mellie
March 15th, 2008, 07:26 AM
K_Hepburn: You want to get the dried green leaves of the red raspberry plant. You should be able to find it in your local herb store, if you have one, or perhaps in bulk teas. I used it like you are wanting to, to spot check between dyes. (Not to sabotage my own thread again, but it is OK to henna over chemically dyed hair, I've done it myself and had no weird outcomes :). Also, don't worry, it really isn't any more time consuming than going to the salon for a dye; it takes me just about 1 1/2 hrs, once a month, to keep those grays away!)

JennQ: Try the red raspberry leaf too, it should blend in nicely with blond. Ktani uses catnip for her blond hair, you could try that too! I haven't tried cassia or catnip yet. I'm not sure, but cassia may be permanent like henna?

Wintersun99: Keep me posted! I hope the hibiscus works as nicely for you as it did for me!

coppercurls
March 18th, 2008, 07:07 PM
Do any of you have any suggestions for coloring grays to blend in with blond? My Mom has ash-blond hair, with grays coming in around her face. She doesn't want to color her hair, although she is thinking about using honey to lighten it a bit. Anything that will actually change the color is right out!
Thanks in advance for your expertise!

Chamomile flowers made into a nice strong tea will create nice "blonde" colors. Maybe even some calendula for more of a warm blonde?

ktani
March 19th, 2008, 06:52 AM
I use catnip to cover my grey/white a light blonde - it works and conditions my hair as well. I have been usig it over 2 years now - with no plans to stop.

My routine and details are here (http://forums.longhaircommunity.com/showthread.php?t=476).

Nightshade
March 19th, 2008, 07:01 AM
Yay! The herbal hair coloring articles are back up. You'll find a lot of non-henna alternatives in the Herbal Hair Coloring link in my siggy :)

tiny_teesha
March 19th, 2008, 08:09 AM
I'm trying the hibiscus thing on my mum tommorow!
So you just shake the bottle and spray right? let's see how it works!

mellie
March 19th, 2008, 07:35 PM
Yes, that's all I do! Hope it works nicely for you! :-)

tiny_teesha
March 23rd, 2008, 04:16 AM
it did deepen her henna roots. Which is good! I will definetly use it as a touch up from now on!

paper
April 1st, 2008, 04:09 AM
This is an interesting thread. I'm thinking about trying the Red Raspberry Leaf, seeing how you had good luck with it Mellie, and we have same color hair. I live in a small town and doubt I could buy that here. They sell it on e-bay, would that be ok?

I just touched up my roots with hair dye. I was thinking about trying some of these recipies when my new growth comes in. Can't hurt to try.

I have a couple questions. Do you bring water to boil, then let the tea seep, cool, then apply? Also, you mentioned once about catching the tea. Do you reuse it?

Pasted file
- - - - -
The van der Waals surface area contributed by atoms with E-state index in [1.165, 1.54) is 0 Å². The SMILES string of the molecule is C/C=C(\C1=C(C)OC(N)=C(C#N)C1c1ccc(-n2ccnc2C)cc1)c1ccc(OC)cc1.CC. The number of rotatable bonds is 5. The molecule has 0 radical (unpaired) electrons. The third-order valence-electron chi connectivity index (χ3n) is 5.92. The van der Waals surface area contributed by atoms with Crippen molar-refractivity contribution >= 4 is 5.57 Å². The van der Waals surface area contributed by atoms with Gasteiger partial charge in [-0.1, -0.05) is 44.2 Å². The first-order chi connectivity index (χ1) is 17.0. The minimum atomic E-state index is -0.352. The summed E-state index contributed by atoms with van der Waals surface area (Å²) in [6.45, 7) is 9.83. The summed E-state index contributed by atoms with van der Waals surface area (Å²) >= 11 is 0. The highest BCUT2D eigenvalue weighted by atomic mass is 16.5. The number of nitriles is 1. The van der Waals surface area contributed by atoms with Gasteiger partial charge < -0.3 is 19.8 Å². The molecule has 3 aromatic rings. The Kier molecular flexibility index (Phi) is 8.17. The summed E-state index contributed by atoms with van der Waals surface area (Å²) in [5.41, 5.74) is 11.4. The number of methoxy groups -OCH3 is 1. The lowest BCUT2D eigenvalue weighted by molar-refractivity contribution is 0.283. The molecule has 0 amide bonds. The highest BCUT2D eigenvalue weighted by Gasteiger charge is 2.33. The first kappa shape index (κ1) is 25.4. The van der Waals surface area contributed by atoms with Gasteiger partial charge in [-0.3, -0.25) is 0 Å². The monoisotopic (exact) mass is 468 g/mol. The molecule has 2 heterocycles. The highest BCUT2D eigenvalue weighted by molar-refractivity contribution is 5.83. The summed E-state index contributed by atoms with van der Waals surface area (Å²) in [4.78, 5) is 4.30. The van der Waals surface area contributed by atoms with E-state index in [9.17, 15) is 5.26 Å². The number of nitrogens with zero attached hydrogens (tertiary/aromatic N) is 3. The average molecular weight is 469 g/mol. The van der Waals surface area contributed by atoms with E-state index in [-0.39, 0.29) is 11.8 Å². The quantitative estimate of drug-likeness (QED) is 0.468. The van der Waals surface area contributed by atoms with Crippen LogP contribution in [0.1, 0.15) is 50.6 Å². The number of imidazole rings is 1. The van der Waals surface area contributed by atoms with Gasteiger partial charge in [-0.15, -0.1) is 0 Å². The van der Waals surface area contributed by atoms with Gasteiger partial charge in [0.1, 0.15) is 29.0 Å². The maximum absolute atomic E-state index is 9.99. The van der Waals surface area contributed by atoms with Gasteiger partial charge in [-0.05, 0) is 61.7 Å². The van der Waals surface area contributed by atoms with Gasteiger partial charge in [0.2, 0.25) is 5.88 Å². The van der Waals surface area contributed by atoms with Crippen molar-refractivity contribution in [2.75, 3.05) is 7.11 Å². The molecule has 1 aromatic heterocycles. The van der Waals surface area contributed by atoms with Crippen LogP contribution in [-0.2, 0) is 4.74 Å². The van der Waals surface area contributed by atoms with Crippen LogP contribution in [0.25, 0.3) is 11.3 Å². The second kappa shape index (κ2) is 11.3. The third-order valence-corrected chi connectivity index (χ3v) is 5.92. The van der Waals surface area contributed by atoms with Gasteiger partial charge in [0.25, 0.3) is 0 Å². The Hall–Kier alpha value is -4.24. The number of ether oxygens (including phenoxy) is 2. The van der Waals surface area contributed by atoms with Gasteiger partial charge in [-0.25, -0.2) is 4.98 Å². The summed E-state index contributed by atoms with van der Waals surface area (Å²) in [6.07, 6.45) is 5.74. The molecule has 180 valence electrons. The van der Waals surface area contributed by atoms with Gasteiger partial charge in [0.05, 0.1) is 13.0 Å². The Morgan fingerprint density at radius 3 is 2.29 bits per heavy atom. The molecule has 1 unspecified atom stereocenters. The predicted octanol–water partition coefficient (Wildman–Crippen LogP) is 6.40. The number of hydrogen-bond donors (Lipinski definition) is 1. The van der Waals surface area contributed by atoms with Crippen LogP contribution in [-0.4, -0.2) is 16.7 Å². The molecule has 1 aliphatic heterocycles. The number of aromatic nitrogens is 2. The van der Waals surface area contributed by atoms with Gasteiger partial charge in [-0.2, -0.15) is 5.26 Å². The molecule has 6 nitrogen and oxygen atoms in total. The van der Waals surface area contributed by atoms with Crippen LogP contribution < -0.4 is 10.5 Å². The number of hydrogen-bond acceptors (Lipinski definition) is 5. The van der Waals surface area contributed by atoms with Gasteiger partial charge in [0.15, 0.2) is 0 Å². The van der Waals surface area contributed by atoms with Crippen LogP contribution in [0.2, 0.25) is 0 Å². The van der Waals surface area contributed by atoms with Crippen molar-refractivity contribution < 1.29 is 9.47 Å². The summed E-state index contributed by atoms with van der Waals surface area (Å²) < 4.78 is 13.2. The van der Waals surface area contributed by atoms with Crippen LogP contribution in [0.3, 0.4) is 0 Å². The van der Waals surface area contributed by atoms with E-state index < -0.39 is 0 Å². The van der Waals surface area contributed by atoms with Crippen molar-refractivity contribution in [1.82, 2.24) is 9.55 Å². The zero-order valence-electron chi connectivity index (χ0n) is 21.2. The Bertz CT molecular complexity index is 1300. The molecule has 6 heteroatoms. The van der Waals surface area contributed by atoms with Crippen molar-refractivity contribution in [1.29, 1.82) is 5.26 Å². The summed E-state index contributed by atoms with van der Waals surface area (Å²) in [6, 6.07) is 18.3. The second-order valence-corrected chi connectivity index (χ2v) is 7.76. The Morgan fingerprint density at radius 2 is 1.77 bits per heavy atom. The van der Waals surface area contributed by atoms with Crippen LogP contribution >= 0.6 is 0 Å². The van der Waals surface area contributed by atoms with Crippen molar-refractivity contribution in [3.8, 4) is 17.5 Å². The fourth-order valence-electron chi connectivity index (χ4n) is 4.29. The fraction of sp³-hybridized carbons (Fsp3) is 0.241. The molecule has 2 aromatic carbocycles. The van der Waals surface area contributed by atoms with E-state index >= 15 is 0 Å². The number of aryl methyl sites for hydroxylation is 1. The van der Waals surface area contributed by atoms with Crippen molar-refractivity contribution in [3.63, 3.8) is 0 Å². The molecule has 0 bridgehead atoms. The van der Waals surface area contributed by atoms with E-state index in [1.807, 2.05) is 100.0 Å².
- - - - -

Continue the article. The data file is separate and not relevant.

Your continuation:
Thanks

mellie
April 1st, 2008, 06:16 AM
For the red raspberry leaf, you could also get it through mountainroseherbs.com. I think that is where my herb store gets his from, and also many ladies on this forum too.

to use: I just boiled some water and then poured it over the tea and let it cool enough to rinse through my hair. I did this before work every day. I would pour it through my hair, catching it another bowl, and pour it through the gray hair as many times as possible. If there's any tea left over, just drain it away. If you have time, you could run water through your hair to rinse the tea out a little, but I never had time and just left the tea in. The first day my hair felt a little weird, but after that it actually gave my hair some nice body, kind of like mousse.

Hope it works nicely for you too!

paper
April 2nd, 2008, 04:46 AM
Thanks Mellie for all the info! I'll let you know when I try it.

Lexie
April 2nd, 2008, 11:36 AM
I've known hibiscus all my life, but not as a dye. As a drink. We would cut off the petals from the fresh flowers and boil them for a few hours to a fairly thick liquid with cinnamon sticks and cloves. Then let it cool overnight, add sugar, and store in the refrigerator. The color was a deep, somewhat dark pinkish red. I suppose if the petals were crushed, the concentrated dye may seem black. I had never heard of it being used as a dye of any sort though I do know it as Jamaican sorrel. It's a tradition in my family for us to drink sorrel for Christmas.

khyricat
April 2nd, 2008, 01:18 PM
I use the hibiscus by gently squeezing excess water from hair, pouring it over, repeat. After the second pour, I stay in the tub for a few for the drips to stop.

Amie

Rosepatrice
April 2nd, 2008, 01:22 PM
Chamomile flowers made into a nice strong tea will create nice "blonde" colors. Maybe even some calendula for more of a warm blonde?


I concur. The Chamomile does wonders. Brings out the natural highlights in blonde hair.